FIG. 3 illustrates in more detail Type 2 assembly 18. When in a producing well, fluid flows through both of screens 22-2 on mandrel 30-2, into ICDs 24-2 on mandrel 30-2 and out of the ICDs through ports 32 in mandrel 30-2. Packer mechanism 26-2 on mandrel 30-2 isolates flow between different sections of a wellbore. When the packer mechanism is set, it forms a seal against an inner surface of the wellbore, which may be casing or open hole. Wellbore fluids enter the screen sections, where sand and fine particles are separated from the fluid and remain trapped in the reservoir. This embodiment contains two ICD-screen combinations, all on a single mandrel. Mandrel 30-2 may be longer than a common single joint length. Packer mechanism 26-2 may be adjacent ICDs 24-2 or may be displaced from either or both of the ICDs, but is on the same mandrel.

Conventional screen structures may be used in the embodiments in FIGS. 2 and 3. They may be wire-wrapped, have one or more layers of woven wire or be any other structure used in industry. They are available from several service companies. The screen structures are normally placed over a short mandrel extending only the length of the screen, but in the apparatus disclosed herein they are placed over mandrel 30-1 of FIG. 2 or mandrel 30-2 of FIG. 3, which extends through the screen and a packer and an ICD.

Conventional packer mechanisms may be used in the embodiments of FIGS. 2 and 3. They may be mechanically set, hydraulically set or they may be set by swelling in water or oil. They are available from several service companies. The packer mechanisms are normally placed over a short mandrel extending only the length of the packer mechanism, but in the apparatus disclosed herein the packer mechanism is placed over mandrel 30-1 of FIG. 2 or mandrel 30-2 of FIG. 3, which extends through the packer mechanism and a screen and an ICD. The packer mechanism should slide to a preferred location on the mandrel. The packer mechanism may be joined to the mandrel by welding or any other method normally used when the packer mechanism is assembled with a mandrel. For example, an inflatable packer mechanism may be joined to a mandrel such as 30-1 or 30-2 by curing or adhesively attaching the rubber used in the packer to the mandrel.

ICDs used in the embodiments of FIGS. 2 and 3 have a structure that can be placed over the mandrel and that will slide to a location to allow fluid exiting the ICD to pass through ports 31 or 32 in the mandrel. The ICD may be joined to a screen before or after it is placed on the mandrel. Preferably, the ICD and screen are joined by welding. This integrated structure and method for making allow a more reliable apparatus and a less expensive manufacturing process. Also, the integrated assembly disclosed herein may be inserted at a selected location in a completion string of tubulars more quickly and with less risk of leaks or damage to equipment. A variety of structures of ICDs are available in industry, including a simple port or straight flow channel from an inflow to an outflow end of the device.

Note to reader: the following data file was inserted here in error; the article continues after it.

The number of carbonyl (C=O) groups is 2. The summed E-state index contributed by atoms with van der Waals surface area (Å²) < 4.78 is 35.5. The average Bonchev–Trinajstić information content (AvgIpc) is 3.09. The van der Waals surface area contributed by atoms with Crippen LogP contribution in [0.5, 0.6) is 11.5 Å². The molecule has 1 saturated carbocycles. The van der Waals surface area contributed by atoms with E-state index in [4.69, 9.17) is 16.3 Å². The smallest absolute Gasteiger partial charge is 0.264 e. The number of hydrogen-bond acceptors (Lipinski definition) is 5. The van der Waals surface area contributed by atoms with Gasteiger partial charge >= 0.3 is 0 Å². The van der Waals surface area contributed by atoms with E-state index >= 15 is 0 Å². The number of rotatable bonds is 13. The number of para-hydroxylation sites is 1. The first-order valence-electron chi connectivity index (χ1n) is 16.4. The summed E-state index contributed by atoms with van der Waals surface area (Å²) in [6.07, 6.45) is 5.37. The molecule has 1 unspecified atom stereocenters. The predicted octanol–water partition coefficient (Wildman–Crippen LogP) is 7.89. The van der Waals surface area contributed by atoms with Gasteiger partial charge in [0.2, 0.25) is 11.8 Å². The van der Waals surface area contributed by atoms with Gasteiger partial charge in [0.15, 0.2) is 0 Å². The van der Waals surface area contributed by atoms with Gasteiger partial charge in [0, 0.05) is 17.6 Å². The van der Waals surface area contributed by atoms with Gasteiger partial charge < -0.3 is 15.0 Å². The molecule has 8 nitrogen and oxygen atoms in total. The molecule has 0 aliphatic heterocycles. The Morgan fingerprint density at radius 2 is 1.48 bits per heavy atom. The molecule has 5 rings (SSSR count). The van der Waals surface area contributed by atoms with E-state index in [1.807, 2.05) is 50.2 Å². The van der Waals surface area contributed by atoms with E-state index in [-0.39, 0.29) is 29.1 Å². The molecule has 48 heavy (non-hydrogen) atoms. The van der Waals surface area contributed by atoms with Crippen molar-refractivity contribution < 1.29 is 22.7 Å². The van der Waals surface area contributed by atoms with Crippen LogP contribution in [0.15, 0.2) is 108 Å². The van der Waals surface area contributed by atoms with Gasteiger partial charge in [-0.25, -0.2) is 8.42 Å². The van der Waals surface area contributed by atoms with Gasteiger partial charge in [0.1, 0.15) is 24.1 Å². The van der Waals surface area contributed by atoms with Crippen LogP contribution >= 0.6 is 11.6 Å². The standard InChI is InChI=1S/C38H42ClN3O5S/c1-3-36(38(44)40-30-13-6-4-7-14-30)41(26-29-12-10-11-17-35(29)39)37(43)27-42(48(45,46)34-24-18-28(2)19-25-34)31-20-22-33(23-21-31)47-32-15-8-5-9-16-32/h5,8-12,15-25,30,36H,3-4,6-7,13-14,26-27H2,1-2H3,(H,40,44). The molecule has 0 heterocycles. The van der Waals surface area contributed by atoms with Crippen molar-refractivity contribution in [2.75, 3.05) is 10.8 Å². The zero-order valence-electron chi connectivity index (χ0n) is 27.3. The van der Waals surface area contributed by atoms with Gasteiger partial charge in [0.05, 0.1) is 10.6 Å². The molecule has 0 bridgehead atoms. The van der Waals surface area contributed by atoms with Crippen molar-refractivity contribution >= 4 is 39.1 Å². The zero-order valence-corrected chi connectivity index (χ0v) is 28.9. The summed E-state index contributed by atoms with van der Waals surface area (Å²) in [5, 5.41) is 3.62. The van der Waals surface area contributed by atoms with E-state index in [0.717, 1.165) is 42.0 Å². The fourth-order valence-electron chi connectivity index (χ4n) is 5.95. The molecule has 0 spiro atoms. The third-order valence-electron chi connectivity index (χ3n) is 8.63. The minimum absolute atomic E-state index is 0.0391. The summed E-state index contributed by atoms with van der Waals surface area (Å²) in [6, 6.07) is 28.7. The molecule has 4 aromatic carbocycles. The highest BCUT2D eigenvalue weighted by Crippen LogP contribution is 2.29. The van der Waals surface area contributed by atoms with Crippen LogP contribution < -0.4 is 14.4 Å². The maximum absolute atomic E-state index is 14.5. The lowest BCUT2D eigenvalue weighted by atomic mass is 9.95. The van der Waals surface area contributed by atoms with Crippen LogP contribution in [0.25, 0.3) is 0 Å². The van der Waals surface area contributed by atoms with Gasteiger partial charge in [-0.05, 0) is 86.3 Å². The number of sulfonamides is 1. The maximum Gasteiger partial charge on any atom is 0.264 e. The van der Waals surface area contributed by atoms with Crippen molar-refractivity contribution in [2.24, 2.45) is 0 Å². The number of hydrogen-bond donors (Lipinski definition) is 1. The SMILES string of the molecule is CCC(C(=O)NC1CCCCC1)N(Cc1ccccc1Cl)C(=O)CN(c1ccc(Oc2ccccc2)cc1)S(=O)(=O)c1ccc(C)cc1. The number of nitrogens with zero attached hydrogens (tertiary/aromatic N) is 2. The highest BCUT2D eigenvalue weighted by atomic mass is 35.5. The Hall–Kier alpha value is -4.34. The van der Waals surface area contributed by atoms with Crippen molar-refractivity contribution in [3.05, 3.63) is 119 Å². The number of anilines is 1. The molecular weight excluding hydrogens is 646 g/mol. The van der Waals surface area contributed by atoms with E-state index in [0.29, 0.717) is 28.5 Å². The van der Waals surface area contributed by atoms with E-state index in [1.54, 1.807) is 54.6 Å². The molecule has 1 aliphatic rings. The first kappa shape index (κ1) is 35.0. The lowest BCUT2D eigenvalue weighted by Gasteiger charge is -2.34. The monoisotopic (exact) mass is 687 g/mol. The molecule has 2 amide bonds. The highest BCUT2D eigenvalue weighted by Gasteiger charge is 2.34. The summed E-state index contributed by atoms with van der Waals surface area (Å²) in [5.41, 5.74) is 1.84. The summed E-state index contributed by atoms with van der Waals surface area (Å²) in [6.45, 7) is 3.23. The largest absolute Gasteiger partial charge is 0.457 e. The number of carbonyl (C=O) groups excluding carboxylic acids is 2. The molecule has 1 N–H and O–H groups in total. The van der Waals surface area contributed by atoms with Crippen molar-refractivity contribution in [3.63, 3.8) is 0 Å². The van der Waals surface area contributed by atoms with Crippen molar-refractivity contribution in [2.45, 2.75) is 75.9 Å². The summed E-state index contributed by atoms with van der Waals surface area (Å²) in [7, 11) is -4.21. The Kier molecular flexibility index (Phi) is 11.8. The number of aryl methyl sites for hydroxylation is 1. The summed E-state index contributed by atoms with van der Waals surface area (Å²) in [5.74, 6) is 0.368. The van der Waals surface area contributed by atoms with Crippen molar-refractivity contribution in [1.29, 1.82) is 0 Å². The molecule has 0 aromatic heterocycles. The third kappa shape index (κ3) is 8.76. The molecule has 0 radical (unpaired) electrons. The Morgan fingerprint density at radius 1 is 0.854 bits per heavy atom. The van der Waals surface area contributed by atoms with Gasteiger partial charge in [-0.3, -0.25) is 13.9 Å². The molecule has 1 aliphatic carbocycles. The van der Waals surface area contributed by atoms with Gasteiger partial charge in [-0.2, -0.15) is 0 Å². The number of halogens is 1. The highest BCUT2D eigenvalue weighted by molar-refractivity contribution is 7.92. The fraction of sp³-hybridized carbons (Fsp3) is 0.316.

A preferred structure of ICD 40 is illustrated in FIG. 4. Sleeve 42 contains a 2-D labyrinth that has been formed in the sleeve using methods to be described below to form the sides of a flow channel from the inflow end to the outflow end along the axis of the sleeve. Plug 44, placed at a selected location along the flow channel, and may be placed through the sleeve to block or partially block flow through part of the labyrinth. Sleeve 42 may contain a plurality of labyrinths designed to form flow channels. Outer or second sleeve 45, having spot welds 48, is sized to slide over the labyrinth or first sleeve and form the outer surface of a flow channel. End cap 46 serves as a stop for one end of sleeve 45 and may be adapted for joining with a packer mechanism. The opposite end of sleeve 45 may be adapted for joining with a screen. A port in mandrel 30 allows fluid exiting the labyrinth to enter mandrel 30, which is connected to tubing 12, as shown in FIG. 1. Exterior channel 47 may be formed to allow passage of electrical or hydraulic lines around the ICD.

FIG. 5 shows an elevation view of sleeve or cylinder 42. Channels 50 of a labyrinth are cut through the wall of the sleeve. The channels and adjoining flow areas may be water cut, milled, laser cut or electro-discharge machine (EDM) formed on a section of a cylinder. Cutting completely through the wall of the sleeve, rather than cutting a specified depth in the wall, provides a less expensive manufacturing process for the flow channel of the ICD.

FIG. 6 illustrates an alternate method for forming sleeve 42. Flat plate 60 contains channels 62 that may be water cut, milled, laser cut or electro-discharge machine (EDM) formed through the entire thickness of the flat plate, which can be rolled into a cylindrical shape, thereby creating functionally identical geometry as the sleeve section illustrated in FIG. 5.

The labyrinth structures illustrated in FIGS. 4, 5 and 6 may be placed over a mandrel and welded or press fit into location. In one embodiment, this becomes the ICD subassembly, which may be located on and affixed to the longer continuous mandrel which includes an affixed screen and an affixed packer. In other embodiments, the ICD as illustrated in FIGS. 4, 5 and 6 may be used by itself, or combined with either the packer element and/or a screen section. Alternatively, there may be a mandrel for the ICD that will be slipped over the “longer continuous mandrel.”

Although the present invention has been described with reference to specific details, it is not intended that such details should be regarded as limitations on the scope of the invention, except as and to the extent that they are included in the accompanying claims.